Proposals on the counter-Iran angle from many think-tanks largely focus on a policy of containment and/or hurting Iran’s Islamic Revolutionary Guard Corps (IRGC) in Syria. At the most ambitious, the policy aim is set at removing the IRGC entirely from Syria, which is similar to Israel’s demands on the matter.

Policy recommendations that come about within these frameworks include:

– Work with Russia to strike compromises so as to bring about an IRGC withdrawal from Syria (the preferred Trump administration approach right now).
Train and support rebel forces to continue the insurgency against the Syrian government and its allies with a view to bleeding the IRGC and its clients.
– Maintain or expand the U.S. presence in northern and eastern Syria as well as the al-Tanf area, in order to prevent a total government recapture of the country and thus limit IRGC access to Syrian territory (e.g. denying a ‘land route’ from Iran to the Mediterranean via al-Tanf).
– Ensure that the IRGC is kept X number of kilometres from the border with the occupied Golan Heights, such as through having a third-party enforce a buffer zone to prevent the Syrian government from retaking all of Deraa and Quneitra.
– Ramp up sanctions and economic pressure against Iran and the Syrian government, including discouraging Jordan from resuming trade ties with Syria.
Join Israel’s air force in strikes against IRGC targets in Syria.
Engage in leaflet drops and psyops targeting ‘pro-Assad militias’ with the aim of warning them not to serve Iranian interests by moving on U.S. positions. For example, the warnings could play up the idea that Iran supposedly does not care about members of those groups as Syrians.

These various suggestions are not mutually exclusive. In general, they boil down to the idea that the U.S. has or can gain significant “leverage” against the IRGC in Syria.

However, it seems to me that much of this policy discussion is based on misconceptions as to how the IRGC has built influence in Syria. A common understanding of the situation sees the IRGC as creating its own system of proxies that are outside of the control of the Syrian government and the Syrian armed forces. Indeed, some U.S. estimates assert that 80% of the forces fighting for the Syrian government are Iranian proxies.* A cruder version of this 80% figure portrays it as representing Iranian-backed foreign fighters, while a more nuanced articulation defines the 80% as including both foreign and local proxies of Iran. In any case, an analytical model has arisen portraying a competition for influence on the ground, with the claim that Iranian influence is ‘rapidly outstripping‘ that of the Syrian government and Russia. Along similar lines are claims that Iran has largely taken control of Syria’s military and intelligence apparatus and that Iran and Hezbollah control, direct and organize all military operations in Syria.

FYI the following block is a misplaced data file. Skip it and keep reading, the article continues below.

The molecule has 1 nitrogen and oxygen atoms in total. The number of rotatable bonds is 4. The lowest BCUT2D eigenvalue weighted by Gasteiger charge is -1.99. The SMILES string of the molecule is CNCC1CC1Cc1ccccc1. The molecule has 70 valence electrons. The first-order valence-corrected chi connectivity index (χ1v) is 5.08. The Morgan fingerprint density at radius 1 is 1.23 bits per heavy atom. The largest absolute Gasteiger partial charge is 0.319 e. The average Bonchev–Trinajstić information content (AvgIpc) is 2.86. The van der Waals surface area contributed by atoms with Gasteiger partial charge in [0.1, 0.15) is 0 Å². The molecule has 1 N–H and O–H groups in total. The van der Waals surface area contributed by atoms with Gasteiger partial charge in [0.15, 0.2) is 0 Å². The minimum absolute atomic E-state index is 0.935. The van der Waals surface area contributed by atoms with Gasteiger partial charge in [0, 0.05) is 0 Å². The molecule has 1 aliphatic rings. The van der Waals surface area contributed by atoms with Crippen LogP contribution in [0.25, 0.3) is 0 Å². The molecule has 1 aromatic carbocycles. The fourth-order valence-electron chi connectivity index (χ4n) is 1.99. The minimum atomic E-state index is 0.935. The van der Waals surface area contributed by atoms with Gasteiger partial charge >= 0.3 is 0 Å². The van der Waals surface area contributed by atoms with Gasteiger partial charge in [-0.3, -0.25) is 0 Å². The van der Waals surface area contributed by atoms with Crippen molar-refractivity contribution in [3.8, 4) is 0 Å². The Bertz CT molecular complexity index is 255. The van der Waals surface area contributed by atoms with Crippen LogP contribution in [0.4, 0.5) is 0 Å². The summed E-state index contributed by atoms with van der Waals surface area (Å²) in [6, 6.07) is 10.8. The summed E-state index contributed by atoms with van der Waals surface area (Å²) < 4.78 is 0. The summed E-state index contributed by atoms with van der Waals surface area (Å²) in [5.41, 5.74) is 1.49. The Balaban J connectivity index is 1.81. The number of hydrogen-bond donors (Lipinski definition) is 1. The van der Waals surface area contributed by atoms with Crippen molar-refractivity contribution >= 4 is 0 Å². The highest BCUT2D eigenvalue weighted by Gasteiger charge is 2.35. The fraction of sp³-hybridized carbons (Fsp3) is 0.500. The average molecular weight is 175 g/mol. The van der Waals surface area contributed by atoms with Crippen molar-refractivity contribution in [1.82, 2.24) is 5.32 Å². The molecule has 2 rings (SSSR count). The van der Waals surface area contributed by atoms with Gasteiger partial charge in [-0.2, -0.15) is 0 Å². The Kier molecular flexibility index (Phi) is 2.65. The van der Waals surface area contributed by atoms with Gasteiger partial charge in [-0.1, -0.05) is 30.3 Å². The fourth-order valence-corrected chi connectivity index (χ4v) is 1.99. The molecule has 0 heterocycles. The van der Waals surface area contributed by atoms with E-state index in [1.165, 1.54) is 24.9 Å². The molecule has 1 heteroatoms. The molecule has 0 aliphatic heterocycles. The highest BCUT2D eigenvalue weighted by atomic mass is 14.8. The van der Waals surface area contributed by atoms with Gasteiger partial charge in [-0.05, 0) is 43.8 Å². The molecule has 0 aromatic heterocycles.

In reality, the nature of the IRGC’s project in Syria is not one of dominating and taking control of the system, but rather integrating so as to become an indivisible part of the system. This is best understood in the Local Defence Forces (LDF) project, which should not be confused with the more familiar National Defence Forces (NDF) and rarely receives mention in all these policy discussions. Unlike the NDF, the LDF is on the registers of the Syrian army and armed forces, while being affiliated at the same time with the IRGC. Thus, the LDF can be described as a joint project of the Syrian military and the IRGC, with officers from both sides featured in the command structure. The LDF, it should be noted, incorporates many of the groups familiarly known under the brand of ‘Syrian Hezbollah/Islamic Resistance in Syria’, such as Liwa al-Sayyida Ruqayya (Damascus), Liwa al-Baqir (Aleppo and other areas) and Fawj al-Imam al-Hujja (Nubl and Zahara’). The LDF also interacts with the political system, which is recognised as something led by Bashar al-Assad and the Ba’ath Party rather than something to be subverted and overthrown.

Below is a series of photos I have compiled to illustrate various aspects of the LDF further.


Haitham al-Nayef, a Syrian army general originally from al-Fu’a (one of two Shi’i villages in Idlib besieged by the rebels). He was chief of staff of the LDF and died in a traffic accident in early May 2018.


Colonel Ali Yunis, who heads the LDF’s Homs sector.


The LDF also has a civil society aspect to it, as embodied in the Defenders of Aleppo Legion, which presented this certificate of commendation to the administrative and teaching staff of a school in relation to Teacher’s Day. The overall commander of the Defenders of Aleppo Legion is al-Hajj Mohsen, whose signature appears on this certificate (bottom right) alongside that of Haitham al-Nayef. al-Hajj Mohsen is in fact an Iranian (compare, for example, with al-Hajj Ayoub, an Iranian who heads the Latakia sector of the LDF). Even so, Syrians also feature in the command structure of the Defenders of Aleppo Legion, such as Colonel Sha’aban Soomaf who heads the legion’s Third Square division.